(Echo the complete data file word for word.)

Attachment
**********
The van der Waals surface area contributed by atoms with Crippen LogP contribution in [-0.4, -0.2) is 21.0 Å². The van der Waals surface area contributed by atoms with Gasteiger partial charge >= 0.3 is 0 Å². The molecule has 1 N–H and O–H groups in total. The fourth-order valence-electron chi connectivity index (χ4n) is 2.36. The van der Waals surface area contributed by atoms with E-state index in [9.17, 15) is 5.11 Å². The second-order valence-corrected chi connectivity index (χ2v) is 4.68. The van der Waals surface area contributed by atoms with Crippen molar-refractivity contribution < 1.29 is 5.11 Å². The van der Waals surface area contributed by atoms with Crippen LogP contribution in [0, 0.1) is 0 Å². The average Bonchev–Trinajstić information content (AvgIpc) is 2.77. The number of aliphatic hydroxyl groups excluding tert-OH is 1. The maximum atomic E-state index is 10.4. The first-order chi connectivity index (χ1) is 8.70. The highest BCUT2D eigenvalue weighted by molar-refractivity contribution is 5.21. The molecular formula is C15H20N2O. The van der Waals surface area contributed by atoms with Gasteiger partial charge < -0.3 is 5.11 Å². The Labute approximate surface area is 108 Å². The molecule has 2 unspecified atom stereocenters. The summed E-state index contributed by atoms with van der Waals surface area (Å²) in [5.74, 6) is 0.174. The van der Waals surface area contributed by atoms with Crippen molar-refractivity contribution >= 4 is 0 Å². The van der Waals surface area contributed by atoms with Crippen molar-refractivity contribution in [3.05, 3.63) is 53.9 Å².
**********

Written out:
The van der Waals surface area contributed by atoms with Crippen LogP contribution in [-0.4, -0.2) is 21.0 Å². The van der Waals surface area contributed by atoms with Gasteiger partial charge >= 0.3 is 0 Å². The molecule has 1 N–H and O–H groups in total. The fourth-order valence-electron chi connectivity index (χ4n) is 2.36. The van der Waals surface area contributed by atoms with E-state index in [9.17, 15) is 5.11 Å². The second-order valence-corrected chi connectivity index (χ2v) is 4.68. The van der Waals surface area contributed by atoms with Crippen molar-refractivity contribution < 1.29 is 5.11 Å². The van der Waals surface area contributed by atoms with Crippen LogP contribution in [0, 0.1) is 0 Å². The average Bonchev–Trinajstić information content (AvgIpc) is 2.77. The number of aliphatic hydroxyl groups excluding tert-OH is 1. The maximum atomic E-state index is 10.4. The first-order chi connectivity index (χ1) is 8.70. The highest BCUT2D eigenvalue weighted by molar-refractivity contribution is 5.21. The molecular formula is C15H20N2O. The van der Waals surface area contributed by atoms with Gasteiger partial charge < -0.3 is 5.11 Å². The Labute approximate surface area is 108 Å². The molecule has 2 unspecified atom stereocenters. The summed E-state index contributed by atoms with van der Waals surface area (Å²) in [5.74, 6) is 0.174. The van der Waals surface area contributed by atoms with Crippen molar-refractivity contribution >= 4 is 0 Å². The van der Waals surface area contributed by atoms with Crippen molar-refractivity contribution in [3.05, 3.63) is 53.9 Å².